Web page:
When most people think about “cyber-incidents” they think of and see in the media reports of ransomware. In fact, an equally common but perhaps less newsworthy attack involves “payment diversion fraud”, otherwise known as authorized push payment (APP) fraud. This occurs when criminals, including hackers, use email to deceive the victim into transferring money to a third party instead of the intended recipient.
Often APP fraud involves two victims, the person or entity who holds the funds and will transfer it and another person or entity who receives the money under false pretenses and then transfers it again. For example, an employee at Bank ABC receives an email from a client requesting a funds transfer from their own account and provides wire details. The employee, believing they are acting on good authority, effects the transfer and the funds are deposited into an account.
At the same time, the fraudster is also posing as a customer of XYZ Co. and places an order. They receive an invoice and then purport to pay the invoice but subsequently alert XYZ Co. that they have transferred too much money in error and could they please transfer the funds back to their account. XYZ Co. checks the company account, sees the funds are there as the customer described and transfers the money, believing they are returning funds. Once this process is complete, the fraudster has succeeded in stealing money from Bank ABC’s client, filtered it through XYZ Co.’s account and taken the money into an account that is likely outside the country.
Mitigating against the risk of APP fraud is possible and, generally speaking, involves two things:
- Employee training to ensure that they are double checking email addresses that appear to be from clients or supervisors providing instructions and considering whether the text of the email raises suspicions due to grammar, spelling or tone, and
- Using “double authentication” by also calling to confirm the direction when an email or email address looks suspicious.
More technology-based systemic safeguards can include spam filters and warnings on emails received from external sources.
Despite these strategies, which many businesses have already employed, APP fraud still occurs. In part, this is because not all fraudsters are using the simpler method of creating fake email addresses that look similar enough that a casual glance would seem to confirm the source. (Think firstname.lastname@example.org vs email@example.com). With increasing frequency, hackers are targeting prime suspects and using cyber-based techniques to uncover passwords and gain access to the email accounts of individuals with the authority to effect the transfer of funds in an amount that makes the endeavour worthwhile. This constitutes so-called “whaling”, named as such because of the relative ‘size’ of the target and amount of effort that goes into the operation as opposed to phishing.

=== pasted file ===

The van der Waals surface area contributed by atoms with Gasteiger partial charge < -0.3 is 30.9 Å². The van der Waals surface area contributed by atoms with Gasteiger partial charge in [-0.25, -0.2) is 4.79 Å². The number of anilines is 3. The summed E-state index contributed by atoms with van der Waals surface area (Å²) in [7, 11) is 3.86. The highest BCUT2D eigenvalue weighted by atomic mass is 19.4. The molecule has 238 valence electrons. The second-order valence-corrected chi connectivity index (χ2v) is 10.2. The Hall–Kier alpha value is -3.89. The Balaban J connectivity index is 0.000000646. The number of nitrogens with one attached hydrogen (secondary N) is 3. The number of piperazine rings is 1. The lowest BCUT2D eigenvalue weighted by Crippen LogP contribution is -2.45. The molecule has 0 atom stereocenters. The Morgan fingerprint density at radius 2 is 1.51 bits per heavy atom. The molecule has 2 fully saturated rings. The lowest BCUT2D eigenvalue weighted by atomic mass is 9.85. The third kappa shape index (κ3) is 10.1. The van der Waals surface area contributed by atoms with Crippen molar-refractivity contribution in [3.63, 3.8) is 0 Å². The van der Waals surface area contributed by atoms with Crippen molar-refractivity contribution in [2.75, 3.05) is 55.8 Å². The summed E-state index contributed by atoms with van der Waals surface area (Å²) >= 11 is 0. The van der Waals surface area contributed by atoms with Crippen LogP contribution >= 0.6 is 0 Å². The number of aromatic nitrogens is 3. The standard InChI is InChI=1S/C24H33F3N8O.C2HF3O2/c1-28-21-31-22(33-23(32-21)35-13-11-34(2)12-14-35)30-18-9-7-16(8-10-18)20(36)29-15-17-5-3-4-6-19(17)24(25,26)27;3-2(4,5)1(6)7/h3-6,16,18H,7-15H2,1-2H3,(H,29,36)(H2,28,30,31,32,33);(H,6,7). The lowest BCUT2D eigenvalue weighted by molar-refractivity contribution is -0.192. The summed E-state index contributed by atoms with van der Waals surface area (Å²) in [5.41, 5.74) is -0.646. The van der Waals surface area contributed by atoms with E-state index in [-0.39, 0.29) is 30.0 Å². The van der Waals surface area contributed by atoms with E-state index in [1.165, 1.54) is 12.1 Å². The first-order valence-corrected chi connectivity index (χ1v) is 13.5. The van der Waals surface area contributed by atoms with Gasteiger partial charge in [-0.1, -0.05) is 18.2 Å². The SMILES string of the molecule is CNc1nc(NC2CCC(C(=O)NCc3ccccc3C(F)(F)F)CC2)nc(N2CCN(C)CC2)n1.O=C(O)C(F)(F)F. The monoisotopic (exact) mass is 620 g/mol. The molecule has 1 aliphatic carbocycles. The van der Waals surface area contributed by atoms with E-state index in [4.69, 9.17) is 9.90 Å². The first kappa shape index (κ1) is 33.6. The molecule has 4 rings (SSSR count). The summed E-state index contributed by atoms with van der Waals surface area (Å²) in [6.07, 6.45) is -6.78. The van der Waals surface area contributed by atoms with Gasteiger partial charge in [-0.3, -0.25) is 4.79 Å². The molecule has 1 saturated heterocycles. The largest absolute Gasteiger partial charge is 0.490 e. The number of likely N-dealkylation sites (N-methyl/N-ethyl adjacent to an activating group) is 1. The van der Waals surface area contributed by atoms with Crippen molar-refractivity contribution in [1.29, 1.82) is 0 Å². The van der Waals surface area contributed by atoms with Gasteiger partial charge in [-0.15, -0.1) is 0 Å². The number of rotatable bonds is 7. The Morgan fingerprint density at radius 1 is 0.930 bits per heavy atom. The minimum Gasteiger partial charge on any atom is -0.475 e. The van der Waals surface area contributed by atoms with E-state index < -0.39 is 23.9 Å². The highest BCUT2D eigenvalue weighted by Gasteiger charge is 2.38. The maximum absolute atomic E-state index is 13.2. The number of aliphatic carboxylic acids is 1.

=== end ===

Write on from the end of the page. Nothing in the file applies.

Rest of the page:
Unfortunately, human error cannot be entirely prevented and APP fraud can still happen and potentially large (or very large) sums of money can be lost when it does. The question is, what to do?
- First, act fast. Encourage employees, including or especially senior management as they are more likely to be targeted, to come clean as quickly as possible since time is, literally, money.
- As soon as possible, contact your bank, report a fraudulent transfer and ask for the transfer to be reversed. If this cannot be done, and it rarely can, ask your bank’s fraud department to get in touch with the receiving bank’s fraud department as quickly as possibly to try and freeze the receiving account.
- If you can, simultaneously report the incident to your local police service’s financial crimes unit and provide them with the receiving account information. The police can then contact the bank, have the account frozen, and begin to investigate the crime.
The most important response to APP fraud is to immediately take steps to prevent the money from being dispersed from the receiving account. Once that occurs, the chances of having the funds returned are significantly lowered.
Obviously, the primary concern is going to be getting the money back. This is not done through the police investigation but can be done with the assistance of a lawyer and a court application. In this respect, it is important to have counsel who is experienced in the types of applications that can be required for retrieving funds lost due to APP fraud and who understands the cyber-elements. Such counsel will communicate with the bank and any other interested parties (for example, XYZ Co. in the case study above). If necessary, they will assemble the required evidence and present it to the court in an efficient manner to quickly obtain an order that provides for the return of whatever funds are left in the account.
Cyber-crimes, financial fraud, business email compromise and authorized push payments can result in significant losses to a company or organization. However, having the assistance of experienced counsel can help in determining whether the funds are retrievable and, ultimately, get some or all of it back.